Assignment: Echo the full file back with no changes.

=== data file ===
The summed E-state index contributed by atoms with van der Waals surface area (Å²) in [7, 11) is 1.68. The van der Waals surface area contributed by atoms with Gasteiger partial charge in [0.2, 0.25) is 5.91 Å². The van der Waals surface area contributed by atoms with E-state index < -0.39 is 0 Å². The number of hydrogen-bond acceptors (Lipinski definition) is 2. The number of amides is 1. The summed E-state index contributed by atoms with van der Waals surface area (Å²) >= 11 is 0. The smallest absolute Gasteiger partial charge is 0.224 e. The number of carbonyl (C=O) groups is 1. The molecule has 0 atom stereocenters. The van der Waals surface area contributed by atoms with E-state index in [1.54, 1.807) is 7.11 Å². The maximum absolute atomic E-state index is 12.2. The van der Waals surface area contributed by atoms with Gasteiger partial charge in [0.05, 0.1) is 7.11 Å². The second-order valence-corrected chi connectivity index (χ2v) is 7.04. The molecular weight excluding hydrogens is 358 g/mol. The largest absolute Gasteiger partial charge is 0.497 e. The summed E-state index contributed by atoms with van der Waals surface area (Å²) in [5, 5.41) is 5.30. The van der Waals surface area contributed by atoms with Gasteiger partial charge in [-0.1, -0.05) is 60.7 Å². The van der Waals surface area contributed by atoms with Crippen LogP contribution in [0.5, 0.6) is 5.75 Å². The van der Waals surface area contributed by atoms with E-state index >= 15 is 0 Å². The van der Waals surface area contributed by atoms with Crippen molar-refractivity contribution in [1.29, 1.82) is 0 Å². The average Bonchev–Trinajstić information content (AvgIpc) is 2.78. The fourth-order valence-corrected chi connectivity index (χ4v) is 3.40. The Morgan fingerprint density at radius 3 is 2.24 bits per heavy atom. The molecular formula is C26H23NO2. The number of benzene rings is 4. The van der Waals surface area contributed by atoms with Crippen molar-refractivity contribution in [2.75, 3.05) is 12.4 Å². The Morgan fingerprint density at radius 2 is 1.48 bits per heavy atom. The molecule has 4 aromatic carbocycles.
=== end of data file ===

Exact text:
The summed E-state index contributed by atoms with van der Waals surface area (Å²) in [7, 11) is 1.68. The van der Waals surface area contributed by atoms with Gasteiger partial charge in [0.2, 0.25) is 5.91 Å². The van der Waals surface area contributed by atoms with E-state index < -0.39 is 0 Å². The number of hydrogen-bond acceptors (Lipinski definition) is 2. The number of amides is 1. The summed E-state index contributed by atoms with van der Waals surface area (Å²) >= 11 is 0. The smallest absolute Gasteiger partial charge is 0.224 e. The number of carbonyl (C=O) groups is 1. The molecule has 0 atom stereocenters. The van der Waals surface area contributed by atoms with E-state index in [1.54, 1.807) is 7.11 Å². The maximum absolute atomic E-state index is 12.2. The van der Waals surface area contributed by atoms with Gasteiger partial charge in [0.05, 0.1) is 7.11 Å². The second-order valence-corrected chi connectivity index (χ2v) is 7.04. The molecular weight excluding hydrogens is 358 g/mol. The largest absolute Gasteiger partial charge is 0.497 e. The summed E-state index contributed by atoms with van der Waals surface area (Å²) in [5, 5.41) is 5.30. The van der Waals surface area contributed by atoms with Gasteiger partial charge in [-0.1, -0.05) is 60.7 Å². The van der Waals surface area contributed by atoms with Crippen LogP contribution in [0.5, 0.6) is 5.75 Å². The van der Waals surface area contributed by atoms with E-state index >= 15 is 0 Å². The van der Waals surface area contributed by atoms with Crippen molar-refractivity contribution in [1.29, 1.82) is 0 Å². The average Bonchev–Trinajstić information content (AvgIpc) is 2.78. The fourth-order valence-corrected chi connectivity index (χ4v) is 3.40. The Morgan fingerprint density at radius 3 is 2.24 bits per heavy atom. The molecular formula is C26H23NO2. The number of benzene rings is 4. The van der Waals surface area contributed by atoms with Crippen molar-refractivity contribution in [2.75, 3.05) is 12.4 Å². The Morgan fingerprint density at radius 2 is 1.48 bits per heavy atom. The molecule has 4 aromatic carbocycles.